A passion for equality drew me to law school, and I have been working in that field ever since, yet it was years into my civil rights career before I came to learn about the Disability Rights and Disability Justice Movements. I had been litigating disability discrimination cases under the ADA and local laws for many years when Disability Rights Advocates recruited me for their disability impact civil rights practice. As I deepened my understanding of the ADA, I also learned about the movement that drove it and the people it left out—and I know I still have much to learn.
I learned first that many begin the story of disability rights in the United States in the post-World-War II decades. Veterans and polio survivors began to band together and by the 1970s formed a visible movement that drew on the Black civil rights movement, demanding to be treated not as objects of charity but as human beings with equal rights. The documentary Crip Camp tells the story of a group empowered by these ideas who went on to demand legal change.
Sid Wolinsky, DRA’s co-founder, told me about his friendship with Ed Roberts, an early disability rights pioneer who fought, successfully, to attend the University of California after the school tried to rescind his admission because his iron lung would not fit in a dormitory room. Roberts co-founded the first of the disability-led Independent Living Centers.
The ADA is perhaps the signature achievement of the Disability Rights Movement. A 1990 bipartisan law, it broke new ground in the civil rights world by requiring affirmative accommodations rather than just formal nondiscrimination—the law recognized that a step is as discriminatory as a sign saying “no wheelchairs permitted.” Yet the rights framework can be limiting.
One cannot look at the history of US slavery, the stealing of indigenous lands, and US imperialism without seeing the way that white supremacy leverages ableism to create a subjugated ‘other’ ….”Patty Berne, co-founder of Sins Invalid, a disability justice based performance project.
Sins Invalid, a disability justice based performance project, has published a working definition of Disability Justice and its relationship to the Disability Rights Movement. According to this account, Disability Rights had a place: “Prior to the Disability Rights Movement, if people with disabilities were mistreated, there were no legal repercussions.” But a “second wave” around 2005 noted that the Disability Rights focus on litigation and bureaucracy often addressed symptoms but not root causes.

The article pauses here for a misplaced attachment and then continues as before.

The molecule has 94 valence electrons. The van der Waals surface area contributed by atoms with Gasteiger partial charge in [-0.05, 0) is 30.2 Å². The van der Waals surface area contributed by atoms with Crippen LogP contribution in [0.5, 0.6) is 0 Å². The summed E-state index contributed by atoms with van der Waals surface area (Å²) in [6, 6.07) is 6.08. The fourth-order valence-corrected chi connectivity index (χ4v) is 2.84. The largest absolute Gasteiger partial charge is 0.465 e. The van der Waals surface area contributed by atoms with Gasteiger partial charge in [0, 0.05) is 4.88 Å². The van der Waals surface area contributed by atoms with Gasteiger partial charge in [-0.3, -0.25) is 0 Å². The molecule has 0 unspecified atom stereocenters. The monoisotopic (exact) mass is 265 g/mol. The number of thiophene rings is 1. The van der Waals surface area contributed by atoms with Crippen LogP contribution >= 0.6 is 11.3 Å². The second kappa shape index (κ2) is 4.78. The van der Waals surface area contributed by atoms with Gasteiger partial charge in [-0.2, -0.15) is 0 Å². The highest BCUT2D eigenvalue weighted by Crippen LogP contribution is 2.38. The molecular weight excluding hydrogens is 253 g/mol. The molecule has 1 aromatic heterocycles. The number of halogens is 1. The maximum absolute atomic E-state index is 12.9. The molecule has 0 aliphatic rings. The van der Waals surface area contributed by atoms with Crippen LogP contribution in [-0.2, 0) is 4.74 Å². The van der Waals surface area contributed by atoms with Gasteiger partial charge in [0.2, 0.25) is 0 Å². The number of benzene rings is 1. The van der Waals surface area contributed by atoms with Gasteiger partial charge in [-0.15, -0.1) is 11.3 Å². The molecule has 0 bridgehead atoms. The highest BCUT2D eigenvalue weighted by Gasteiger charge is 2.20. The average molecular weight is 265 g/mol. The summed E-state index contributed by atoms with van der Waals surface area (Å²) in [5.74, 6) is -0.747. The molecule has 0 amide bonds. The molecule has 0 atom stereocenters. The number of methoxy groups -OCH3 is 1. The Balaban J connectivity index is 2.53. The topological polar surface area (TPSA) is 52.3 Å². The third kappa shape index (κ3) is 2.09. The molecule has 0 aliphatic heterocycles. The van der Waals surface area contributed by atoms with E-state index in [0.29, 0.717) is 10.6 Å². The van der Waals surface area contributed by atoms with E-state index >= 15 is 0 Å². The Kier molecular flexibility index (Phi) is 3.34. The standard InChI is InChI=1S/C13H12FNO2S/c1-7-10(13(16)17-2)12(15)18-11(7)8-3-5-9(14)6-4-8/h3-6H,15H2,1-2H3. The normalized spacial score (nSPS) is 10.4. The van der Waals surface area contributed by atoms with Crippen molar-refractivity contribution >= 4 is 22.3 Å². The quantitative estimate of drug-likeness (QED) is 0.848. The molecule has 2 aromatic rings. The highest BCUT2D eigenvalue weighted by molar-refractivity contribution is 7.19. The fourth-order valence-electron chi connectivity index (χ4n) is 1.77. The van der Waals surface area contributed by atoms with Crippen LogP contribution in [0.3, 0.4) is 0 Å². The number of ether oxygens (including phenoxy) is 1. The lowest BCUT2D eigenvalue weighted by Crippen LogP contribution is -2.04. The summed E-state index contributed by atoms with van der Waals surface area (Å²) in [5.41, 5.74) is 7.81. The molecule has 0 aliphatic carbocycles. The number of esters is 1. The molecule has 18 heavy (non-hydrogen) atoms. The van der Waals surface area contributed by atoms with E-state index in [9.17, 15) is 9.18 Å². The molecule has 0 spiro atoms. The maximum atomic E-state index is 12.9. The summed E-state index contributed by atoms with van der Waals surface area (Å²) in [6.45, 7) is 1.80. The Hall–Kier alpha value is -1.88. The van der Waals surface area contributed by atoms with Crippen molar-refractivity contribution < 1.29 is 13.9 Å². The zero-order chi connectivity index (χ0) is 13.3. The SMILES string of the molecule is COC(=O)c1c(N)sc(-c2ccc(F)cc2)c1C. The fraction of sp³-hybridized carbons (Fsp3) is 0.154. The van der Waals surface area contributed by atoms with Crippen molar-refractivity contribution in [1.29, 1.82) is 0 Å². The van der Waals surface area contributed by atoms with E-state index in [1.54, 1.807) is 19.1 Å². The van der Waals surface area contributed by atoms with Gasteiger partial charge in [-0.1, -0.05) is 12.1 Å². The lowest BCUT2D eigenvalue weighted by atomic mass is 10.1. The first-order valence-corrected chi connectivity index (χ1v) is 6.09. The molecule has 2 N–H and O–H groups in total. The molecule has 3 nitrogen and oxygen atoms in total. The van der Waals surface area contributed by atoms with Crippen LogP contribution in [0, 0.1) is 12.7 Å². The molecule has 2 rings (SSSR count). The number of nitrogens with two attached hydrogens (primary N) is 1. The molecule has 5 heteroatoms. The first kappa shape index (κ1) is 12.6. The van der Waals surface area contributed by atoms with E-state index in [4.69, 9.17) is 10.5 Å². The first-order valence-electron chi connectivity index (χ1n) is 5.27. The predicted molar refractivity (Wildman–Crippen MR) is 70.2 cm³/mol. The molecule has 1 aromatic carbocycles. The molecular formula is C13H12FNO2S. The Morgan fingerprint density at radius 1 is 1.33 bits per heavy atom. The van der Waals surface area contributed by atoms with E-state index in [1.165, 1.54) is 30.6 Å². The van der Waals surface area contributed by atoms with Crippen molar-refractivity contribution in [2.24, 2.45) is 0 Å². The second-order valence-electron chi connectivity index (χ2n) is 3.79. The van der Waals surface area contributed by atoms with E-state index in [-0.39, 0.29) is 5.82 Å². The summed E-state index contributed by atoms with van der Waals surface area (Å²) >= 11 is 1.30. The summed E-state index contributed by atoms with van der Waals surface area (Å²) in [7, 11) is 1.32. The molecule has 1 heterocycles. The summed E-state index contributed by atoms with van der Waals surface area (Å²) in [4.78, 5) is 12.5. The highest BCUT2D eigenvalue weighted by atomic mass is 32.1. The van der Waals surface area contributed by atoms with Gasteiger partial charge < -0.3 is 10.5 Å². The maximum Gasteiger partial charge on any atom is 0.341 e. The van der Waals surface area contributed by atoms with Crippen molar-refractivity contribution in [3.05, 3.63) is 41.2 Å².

Sins Invalid points out the Disability Rights Movement focused on disability to the exclusion of other kinds of marginalization: “At its core, the disability rights framework centers people who can achieve status, power and access through a legal or rights-based framework, which we know is not possible for many disabled people, or appropriate for all situations.” Rights can be most helpful to those who already have a strong voice to claim them.
Does Law Still Have a Place?
Much of what I read about Disability Justice, like Leah Lakshmi Piepzna-Samarasinha’s book Care Work, recounts the failures of law and legal rights movements. As a white, nondisabled lawyer, I think it is my job to listen and to represent clients, not to drive litigation around my own worldview. But I still believe community lawyering provides a method and opportunity to do that. Based on my experience so far, I believe civil rights law still has a place, as a tool in the toolbox, to keep us moving forward as a society.
 See, e.g. Doris Zames Fleischer & Frieda Zames, The Disability Rights Movement 1-13 (Updated Ed. 2011) (2001); Joseph P. Shapiro, No Pity 5-6 (1993); Peter Blanck, Disability Law and Policy 7-8 (2020).
 Patty Berne, Skin, Tooth, and Bone—The Basis of Our Movement Is People: A Disability Justice Primer, 25 Reproductive Health Matters 149, 149 (May 2017), quoted in Leah Lakshmi Piepzna-Samarsinha, Care Work: Dreaming Disability Justice 21 (2018).